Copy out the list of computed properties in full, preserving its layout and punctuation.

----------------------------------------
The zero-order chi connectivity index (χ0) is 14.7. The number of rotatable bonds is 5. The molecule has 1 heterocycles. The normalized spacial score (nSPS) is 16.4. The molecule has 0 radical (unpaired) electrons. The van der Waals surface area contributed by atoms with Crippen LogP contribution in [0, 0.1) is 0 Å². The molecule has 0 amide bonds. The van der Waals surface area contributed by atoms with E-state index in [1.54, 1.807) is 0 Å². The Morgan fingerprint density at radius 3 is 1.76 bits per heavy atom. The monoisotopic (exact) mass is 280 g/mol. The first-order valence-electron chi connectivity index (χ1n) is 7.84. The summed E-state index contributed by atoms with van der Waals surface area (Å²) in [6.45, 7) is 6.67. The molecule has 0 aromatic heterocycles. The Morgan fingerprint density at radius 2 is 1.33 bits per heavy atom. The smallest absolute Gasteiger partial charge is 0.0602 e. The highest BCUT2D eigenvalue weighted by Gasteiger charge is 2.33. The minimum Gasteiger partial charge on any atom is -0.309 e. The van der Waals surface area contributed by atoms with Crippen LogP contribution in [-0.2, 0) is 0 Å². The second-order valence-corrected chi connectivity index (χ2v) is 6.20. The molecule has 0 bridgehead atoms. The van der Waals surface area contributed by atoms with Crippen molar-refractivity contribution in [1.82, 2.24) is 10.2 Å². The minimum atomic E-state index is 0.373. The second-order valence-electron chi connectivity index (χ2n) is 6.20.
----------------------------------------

The zero-order chi connectivity index (χ0) is 14.7. The number of rotatable bonds is 5. The molecule has 1 heterocycles. The normalized spacial score (nSPS) is 16.4. The molecule has 0 radical (unpaired) electrons. The van der Waals surface area contributed by atoms with Crippen LogP contribution in [0, 0.1) is 0 Å². The molecule has 0 amide bonds. The van der Waals surface area contributed by atoms with E-state index in [1.54, 1.807) is 0 Å². The Morgan fingerprint density at radius 3 is 1.76 bits per heavy atom. The monoisotopic (exact) mass is 280 g/mol. The first-order valence-electron chi connectivity index (χ1n) is 7.84. The summed E-state index contributed by atoms with van der Waals surface area (Å²) in [6.45, 7) is 6.67. The molecule has 0 aromatic heterocycles. The Morgan fingerprint density at radius 2 is 1.33 bits per heavy atom. The smallest absolute Gasteiger partial charge is 0.0602 e. The highest BCUT2D eigenvalue weighted by Gasteiger charge is 2.33. The minimum Gasteiger partial charge on any atom is -0.309 e. The van der Waals surface area contributed by atoms with Crippen LogP contribution in [-0.2, 0) is 0 Å². The second-order valence-corrected chi connectivity index (χ2v) is 6.20. The molecule has 0 bridgehead atoms. The van der Waals surface area contributed by atoms with Crippen molar-refractivity contribution in [1.82, 2.24) is 10.2 Å². The minimum atomic E-state index is 0.373. The second-order valence-electron chi connectivity index (χ2n) is 6.20.